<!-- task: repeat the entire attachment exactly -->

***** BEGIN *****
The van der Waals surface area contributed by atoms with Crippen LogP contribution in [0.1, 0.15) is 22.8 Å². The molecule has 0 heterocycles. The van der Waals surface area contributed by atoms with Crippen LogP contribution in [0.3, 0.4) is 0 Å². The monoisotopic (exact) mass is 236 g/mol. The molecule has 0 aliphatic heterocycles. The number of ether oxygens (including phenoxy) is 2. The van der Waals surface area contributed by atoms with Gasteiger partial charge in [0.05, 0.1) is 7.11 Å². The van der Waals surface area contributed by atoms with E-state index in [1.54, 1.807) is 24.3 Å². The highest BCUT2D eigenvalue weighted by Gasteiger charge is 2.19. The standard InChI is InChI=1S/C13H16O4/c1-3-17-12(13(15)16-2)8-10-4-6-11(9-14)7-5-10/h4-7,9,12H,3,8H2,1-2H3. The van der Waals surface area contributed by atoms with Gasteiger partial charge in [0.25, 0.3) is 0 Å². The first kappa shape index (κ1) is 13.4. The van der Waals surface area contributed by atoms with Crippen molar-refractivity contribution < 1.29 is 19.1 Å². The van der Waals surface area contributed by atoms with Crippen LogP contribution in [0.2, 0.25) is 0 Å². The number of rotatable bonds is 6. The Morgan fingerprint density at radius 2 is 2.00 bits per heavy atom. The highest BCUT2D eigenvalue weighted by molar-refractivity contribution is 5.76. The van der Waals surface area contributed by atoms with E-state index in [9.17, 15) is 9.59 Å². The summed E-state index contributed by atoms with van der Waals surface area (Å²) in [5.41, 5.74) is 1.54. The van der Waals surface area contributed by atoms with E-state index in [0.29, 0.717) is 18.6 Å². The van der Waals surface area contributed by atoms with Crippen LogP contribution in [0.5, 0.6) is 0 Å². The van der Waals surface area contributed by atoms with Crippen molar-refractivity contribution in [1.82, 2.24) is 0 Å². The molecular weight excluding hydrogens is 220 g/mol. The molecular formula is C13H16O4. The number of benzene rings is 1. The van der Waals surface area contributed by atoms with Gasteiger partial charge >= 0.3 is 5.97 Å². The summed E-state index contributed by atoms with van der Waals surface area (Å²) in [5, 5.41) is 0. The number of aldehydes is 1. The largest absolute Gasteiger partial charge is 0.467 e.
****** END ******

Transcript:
The van der Waals surface area contributed by atoms with Crippen LogP contribution in [0.1, 0.15) is 22.8 Å². The molecule has 0 heterocycles. The van der Waals surface area contributed by atoms with Crippen LogP contribution in [0.3, 0.4) is 0 Å². The monoisotopic (exact) mass is 236 g/mol. The molecule has 0 aliphatic heterocycles. The number of ether oxygens (including phenoxy) is 2. The van der Waals surface area contributed by atoms with Gasteiger partial charge in [0.05, 0.1) is 7.11 Å². The van der Waals surface area contributed by atoms with E-state index in [1.54, 1.807) is 24.3 Å². The highest BCUT2D eigenvalue weighted by Gasteiger charge is 2.19. The standard InChI is InChI=1S/C13H16O4/c1-3-17-12(13(15)16-2)8-10-4-6-11(9-14)7-5-10/h4-7,9,12H,3,8H2,1-2H3. The van der Waals surface area contributed by atoms with Gasteiger partial charge in [0.25, 0.3) is 0 Å². The first kappa shape index (κ1) is 13.4. The van der Waals surface area contributed by atoms with Crippen molar-refractivity contribution < 1.29 is 19.1 Å². The van der Waals surface area contributed by atoms with Crippen LogP contribution in [0.2, 0.25) is 0 Å². The number of rotatable bonds is 6. The Morgan fingerprint density at radius 2 is 2.00 bits per heavy atom. The highest BCUT2D eigenvalue weighted by molar-refractivity contribution is 5.76. The van der Waals surface area contributed by atoms with E-state index in [9.17, 15) is 9.59 Å². The summed E-state index contributed by atoms with van der Waals surface area (Å²) in [5.41, 5.74) is 1.54. The van der Waals surface area contributed by atoms with E-state index in [0.29, 0.717) is 18.6 Å². The van der Waals surface area contributed by atoms with Crippen LogP contribution in [0.5, 0.6) is 0 Å². The van der Waals surface area contributed by atoms with Crippen molar-refractivity contribution in [1.82, 2.24) is 0 Å². The molecular weight excluding hydrogens is 220 g/mol. The molecular formula is C13H16O4. The number of benzene rings is 1. The van der Waals surface area contributed by atoms with Gasteiger partial charge >= 0.3 is 5.97 Å². The summed E-state index contributed by atoms with van der Waals surface area (Å²) in [5, 5.41) is 0. The number of aldehydes is 1. The largest absolute Gasteiger partial charge is 0.467 e.